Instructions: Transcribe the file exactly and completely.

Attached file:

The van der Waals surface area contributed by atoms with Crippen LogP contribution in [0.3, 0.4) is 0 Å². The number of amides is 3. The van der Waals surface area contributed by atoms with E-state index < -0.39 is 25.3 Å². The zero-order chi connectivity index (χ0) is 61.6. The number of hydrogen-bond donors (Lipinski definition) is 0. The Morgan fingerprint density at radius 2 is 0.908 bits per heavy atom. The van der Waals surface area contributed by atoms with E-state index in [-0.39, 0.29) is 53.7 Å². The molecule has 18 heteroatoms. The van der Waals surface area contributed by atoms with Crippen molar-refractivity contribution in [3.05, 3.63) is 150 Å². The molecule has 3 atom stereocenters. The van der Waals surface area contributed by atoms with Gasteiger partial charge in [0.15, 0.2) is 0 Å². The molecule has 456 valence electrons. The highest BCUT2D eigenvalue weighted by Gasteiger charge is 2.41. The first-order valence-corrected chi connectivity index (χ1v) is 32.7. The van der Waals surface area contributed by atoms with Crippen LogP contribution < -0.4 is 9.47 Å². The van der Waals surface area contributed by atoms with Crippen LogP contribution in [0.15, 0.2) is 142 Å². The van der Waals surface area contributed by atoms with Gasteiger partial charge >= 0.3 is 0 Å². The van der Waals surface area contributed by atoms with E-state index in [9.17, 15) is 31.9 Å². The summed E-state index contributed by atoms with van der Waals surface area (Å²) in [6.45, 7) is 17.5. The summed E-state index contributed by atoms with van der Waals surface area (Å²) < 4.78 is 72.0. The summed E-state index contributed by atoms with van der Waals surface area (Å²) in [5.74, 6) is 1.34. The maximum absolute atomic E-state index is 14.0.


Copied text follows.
The van der Waals surface area contributed by atoms with Crippen LogP contribution in [0.3, 0.4) is 0 Å². The number of amides is 3. The van der Waals surface area contributed by atoms with E-state index < -0.39 is 25.3 Å². The zero-order chi connectivity index (χ0) is 61.6. The number of hydrogen-bond donors (Lipinski definition) is 0. The Morgan fingerprint density at radius 2 is 0.908 bits per heavy atom. The van der Waals surface area contributed by atoms with E-state index in [-0.39, 0.29) is 53.7 Å². The molecule has 18 heteroatoms. The van der Waals surface area contributed by atoms with Crippen molar-refractivity contribution in [3.05, 3.63) is 150 Å². The molecule has 3 atom stereocenters. The van der Waals surface area contributed by atoms with Gasteiger partial charge in [0.15, 0.2) is 0 Å². The molecule has 456 valence electrons. The highest BCUT2D eigenvalue weighted by Gasteiger charge is 2.41. The first-order valence-corrected chi connectivity index (χ1v) is 32.7. The van der Waals surface area contributed by atoms with Crippen LogP contribution < -0.4 is 9.47 Å². The van der Waals surface area contributed by atoms with Crippen LogP contribution in [0.15, 0.2) is 142 Å². The van der Waals surface area contributed by atoms with Gasteiger partial charge >= 0.3 is 0 Å². The van der Waals surface area contributed by atoms with E-state index in [9.17, 15) is 31.9 Å². The summed E-state index contributed by atoms with van der Waals surface area (Å²) in [6.45, 7) is 17.5. The summed E-state index contributed by atoms with van der Waals surface area (Å²) < 4.78 is 72.0. The summed E-state index contributed by atoms with van der Waals surface area (Å²) in [5.74, 6) is 1.34. The maximum absolute atomic E-state index is 14.0.